[isabelle-dev] Two new experimental features in Sledgehammer

Jasmin Blanchette jasmin.blanchette at ifi.lmu.de
Tue Mar 7 17:59:35 CET 2023

Hi all,

I have recently implemented two new features in Sledgehammer and would be grateful for your feedback before the release. One feature is some form of falsification or counterexample search, the other one is a form of abduction (inference of missing assumptions).

Perhaps the best explanation is an example. Suppose you state the goal

	lemma "x - y + y = (x::nat)"

Notice that the condition "y <= x" was forgotten. In the "falsification" mode, which is run in parallel with the regular mode, Sledgehammer will add "!!x y. x - y + y = (x::nat)" to the theory and try to derive False. In this case, it will succeed and print

	vampire found a falsification...
	vampire: The goal is falsified by these facts: gt_ex, le_add2, order.strict_iff_not

The list of facts is probably of limited use in practice, but at least we're alerted to the goal's likely unprovability. (If the context is consistent but the goal isn't consistent with it, as is the case here, then the goal is not provable.)

On the same example, if the first feature didn't kick in, then the second feature, "abduction", would have:

	e: Candidate missing assumption:
	y < x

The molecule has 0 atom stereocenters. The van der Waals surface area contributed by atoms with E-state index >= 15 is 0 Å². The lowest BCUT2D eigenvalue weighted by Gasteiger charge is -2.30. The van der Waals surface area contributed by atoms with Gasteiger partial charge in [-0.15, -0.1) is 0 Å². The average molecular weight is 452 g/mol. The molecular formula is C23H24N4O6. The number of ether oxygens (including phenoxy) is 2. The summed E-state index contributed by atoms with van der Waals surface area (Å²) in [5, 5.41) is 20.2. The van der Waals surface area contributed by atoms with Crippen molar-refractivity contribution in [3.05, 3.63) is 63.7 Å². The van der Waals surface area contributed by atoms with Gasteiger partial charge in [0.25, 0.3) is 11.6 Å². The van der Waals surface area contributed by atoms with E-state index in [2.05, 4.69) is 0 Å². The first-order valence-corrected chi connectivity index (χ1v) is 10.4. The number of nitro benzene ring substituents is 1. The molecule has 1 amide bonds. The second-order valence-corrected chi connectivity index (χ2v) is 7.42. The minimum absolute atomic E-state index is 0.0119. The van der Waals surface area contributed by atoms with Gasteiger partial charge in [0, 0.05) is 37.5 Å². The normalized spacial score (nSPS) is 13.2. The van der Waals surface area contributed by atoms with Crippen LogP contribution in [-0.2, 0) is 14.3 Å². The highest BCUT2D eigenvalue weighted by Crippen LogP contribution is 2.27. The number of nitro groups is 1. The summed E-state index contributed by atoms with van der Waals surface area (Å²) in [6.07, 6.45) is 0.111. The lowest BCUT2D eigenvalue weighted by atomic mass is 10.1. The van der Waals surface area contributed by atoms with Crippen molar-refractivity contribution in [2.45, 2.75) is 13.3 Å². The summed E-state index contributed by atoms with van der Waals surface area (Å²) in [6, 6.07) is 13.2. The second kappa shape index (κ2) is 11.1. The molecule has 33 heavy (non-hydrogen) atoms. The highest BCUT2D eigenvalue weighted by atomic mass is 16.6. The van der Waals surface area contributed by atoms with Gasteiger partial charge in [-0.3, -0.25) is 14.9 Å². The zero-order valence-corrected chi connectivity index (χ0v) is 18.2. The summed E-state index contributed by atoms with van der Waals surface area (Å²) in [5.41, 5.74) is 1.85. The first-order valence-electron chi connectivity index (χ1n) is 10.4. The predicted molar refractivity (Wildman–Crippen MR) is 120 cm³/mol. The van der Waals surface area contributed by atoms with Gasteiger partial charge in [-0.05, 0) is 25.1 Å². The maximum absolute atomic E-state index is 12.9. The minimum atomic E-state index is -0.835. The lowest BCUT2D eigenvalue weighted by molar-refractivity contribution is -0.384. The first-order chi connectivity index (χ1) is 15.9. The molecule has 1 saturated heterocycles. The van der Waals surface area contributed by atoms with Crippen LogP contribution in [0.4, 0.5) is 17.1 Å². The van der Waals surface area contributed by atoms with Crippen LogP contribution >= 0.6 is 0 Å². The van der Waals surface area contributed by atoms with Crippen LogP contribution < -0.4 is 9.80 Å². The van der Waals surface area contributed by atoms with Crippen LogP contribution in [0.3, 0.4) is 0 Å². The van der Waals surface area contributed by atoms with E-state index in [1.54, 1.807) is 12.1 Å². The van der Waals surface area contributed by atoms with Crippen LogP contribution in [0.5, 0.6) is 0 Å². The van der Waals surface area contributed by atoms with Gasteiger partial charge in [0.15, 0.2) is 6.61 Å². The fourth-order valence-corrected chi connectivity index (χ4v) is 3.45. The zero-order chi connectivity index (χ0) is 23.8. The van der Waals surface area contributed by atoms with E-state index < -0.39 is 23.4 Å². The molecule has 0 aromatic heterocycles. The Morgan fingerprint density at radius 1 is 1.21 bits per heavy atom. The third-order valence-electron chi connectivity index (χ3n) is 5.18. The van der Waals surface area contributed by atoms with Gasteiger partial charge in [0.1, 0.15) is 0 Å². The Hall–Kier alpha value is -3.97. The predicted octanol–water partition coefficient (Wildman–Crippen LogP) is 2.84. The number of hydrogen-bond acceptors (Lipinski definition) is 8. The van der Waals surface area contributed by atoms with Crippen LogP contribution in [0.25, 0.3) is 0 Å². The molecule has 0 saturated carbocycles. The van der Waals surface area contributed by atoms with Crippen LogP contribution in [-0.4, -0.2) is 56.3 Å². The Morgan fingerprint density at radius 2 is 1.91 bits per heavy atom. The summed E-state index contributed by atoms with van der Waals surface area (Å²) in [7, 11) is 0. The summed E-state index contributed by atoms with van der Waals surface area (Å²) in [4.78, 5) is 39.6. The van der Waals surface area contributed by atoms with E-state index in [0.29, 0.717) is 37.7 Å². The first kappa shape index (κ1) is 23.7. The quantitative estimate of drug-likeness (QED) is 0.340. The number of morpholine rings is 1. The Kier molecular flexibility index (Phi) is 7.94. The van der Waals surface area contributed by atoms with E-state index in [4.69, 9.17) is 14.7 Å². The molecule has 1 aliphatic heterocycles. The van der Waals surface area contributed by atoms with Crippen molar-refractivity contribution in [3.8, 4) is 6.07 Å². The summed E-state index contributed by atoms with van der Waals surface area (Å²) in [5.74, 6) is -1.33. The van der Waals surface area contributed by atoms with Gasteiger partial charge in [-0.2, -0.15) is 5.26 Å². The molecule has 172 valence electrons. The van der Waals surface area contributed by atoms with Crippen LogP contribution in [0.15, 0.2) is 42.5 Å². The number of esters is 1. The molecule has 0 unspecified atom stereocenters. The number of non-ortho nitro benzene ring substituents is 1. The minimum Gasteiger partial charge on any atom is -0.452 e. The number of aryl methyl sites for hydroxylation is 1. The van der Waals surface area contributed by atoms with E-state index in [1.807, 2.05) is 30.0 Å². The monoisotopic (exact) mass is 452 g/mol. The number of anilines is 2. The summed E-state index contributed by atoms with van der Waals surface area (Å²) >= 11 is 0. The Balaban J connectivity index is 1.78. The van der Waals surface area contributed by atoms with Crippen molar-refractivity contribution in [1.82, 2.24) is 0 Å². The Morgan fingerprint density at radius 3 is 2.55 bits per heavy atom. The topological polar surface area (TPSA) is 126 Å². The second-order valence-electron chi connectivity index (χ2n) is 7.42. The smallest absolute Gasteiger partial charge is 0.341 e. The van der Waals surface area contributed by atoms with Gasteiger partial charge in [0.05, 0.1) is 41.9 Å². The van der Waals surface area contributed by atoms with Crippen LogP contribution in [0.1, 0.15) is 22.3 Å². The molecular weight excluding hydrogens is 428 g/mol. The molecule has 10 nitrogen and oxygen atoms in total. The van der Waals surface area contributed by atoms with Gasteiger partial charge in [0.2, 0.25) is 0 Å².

Here, E basically says: "I would be able to prove the goal if you added the assumption y < x." Note that this is not the best assumption possible -- that would be "y <= x" -- but it's enough to wake us up.

As a second example, consider

	lemma "set_mset (mset_set A) = A"

This doesn't hold because A might be infinite, and converting it to a (finite) multiset will not preserve its elements. This is literally Sledgehammer's output:

	e: Candidate missing assumption:
	finite A

Having been bitten by this very example before, I am very excited that it is detected by Sledgehammer.

In conclusion, I would be grateful for your feedback concerning the new features and their user's interface. I hope they are more useful that confusing, but experience will tell. They were both easy additions, and I wouldn't mind disabling them by default if they turn out not to work well in practice.


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